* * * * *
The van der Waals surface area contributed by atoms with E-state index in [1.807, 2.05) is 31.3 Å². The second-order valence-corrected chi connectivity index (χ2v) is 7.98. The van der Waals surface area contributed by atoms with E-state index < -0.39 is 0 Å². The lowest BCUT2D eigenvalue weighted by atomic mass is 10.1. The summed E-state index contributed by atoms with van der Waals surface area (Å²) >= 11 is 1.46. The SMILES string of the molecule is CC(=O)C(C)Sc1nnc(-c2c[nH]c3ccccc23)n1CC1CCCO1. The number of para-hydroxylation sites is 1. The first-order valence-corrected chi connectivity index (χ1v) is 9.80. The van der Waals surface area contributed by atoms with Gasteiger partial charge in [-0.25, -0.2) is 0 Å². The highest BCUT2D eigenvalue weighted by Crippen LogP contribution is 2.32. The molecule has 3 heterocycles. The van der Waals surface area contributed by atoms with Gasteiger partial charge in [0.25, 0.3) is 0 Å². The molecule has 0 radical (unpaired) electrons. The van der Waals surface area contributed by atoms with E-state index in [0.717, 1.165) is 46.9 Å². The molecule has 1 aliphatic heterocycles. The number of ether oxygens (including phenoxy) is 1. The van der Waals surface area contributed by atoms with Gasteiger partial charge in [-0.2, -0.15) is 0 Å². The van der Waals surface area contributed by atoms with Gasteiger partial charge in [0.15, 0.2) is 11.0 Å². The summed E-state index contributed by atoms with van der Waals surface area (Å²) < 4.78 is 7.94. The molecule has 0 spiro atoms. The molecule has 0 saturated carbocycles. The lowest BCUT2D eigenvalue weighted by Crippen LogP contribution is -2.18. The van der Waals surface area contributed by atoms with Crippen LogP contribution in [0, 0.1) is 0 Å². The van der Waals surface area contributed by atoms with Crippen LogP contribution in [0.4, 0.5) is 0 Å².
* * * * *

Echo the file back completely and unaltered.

The van der Waals surface area contributed by atoms with E-state index in [1.807, 2.05) is 31.3 Å². The second-order valence-corrected chi connectivity index (χ2v) is 7.98. The van der Waals surface area contributed by atoms with E-state index < -0.39 is 0 Å². The lowest BCUT2D eigenvalue weighted by atomic mass is 10.1. The summed E-state index contributed by atoms with van der Waals surface area (Å²) >= 11 is 1.46. The SMILES string of the molecule is CC(=O)C(C)Sc1nnc(-c2c[nH]c3ccccc23)n1CC1CCCO1. The number of para-hydroxylation sites is 1. The first-order valence-corrected chi connectivity index (χ1v) is 9.80. The van der Waals surface area contributed by atoms with Gasteiger partial charge in [-0.25, -0.2) is 0 Å². The highest BCUT2D eigenvalue weighted by Crippen LogP contribution is 2.32. The molecule has 3 heterocycles. The van der Waals surface area contributed by atoms with Gasteiger partial charge in [0.25, 0.3) is 0 Å². The molecule has 0 radical (unpaired) electrons. The van der Waals surface area contributed by atoms with E-state index in [0.717, 1.165) is 46.9 Å². The molecule has 1 aliphatic heterocycles. The number of ether oxygens (including phenoxy) is 1. The van der Waals surface area contributed by atoms with Gasteiger partial charge in [-0.2, -0.15) is 0 Å². The van der Waals surface area contributed by atoms with Gasteiger partial charge in [0.15, 0.2) is 11.0 Å². The summed E-state index contributed by atoms with van der Waals surface area (Å²) < 4.78 is 7.94. The molecule has 0 spiro atoms. The molecule has 0 saturated carbocycles. The lowest BCUT2D eigenvalue weighted by Crippen LogP contribution is -2.18. The van der Waals surface area contributed by atoms with Crippen LogP contribution in [0, 0.1) is 0 Å². The van der Waals surface area contributed by atoms with Crippen LogP contribution in [0.4, 0.5) is 0 Å².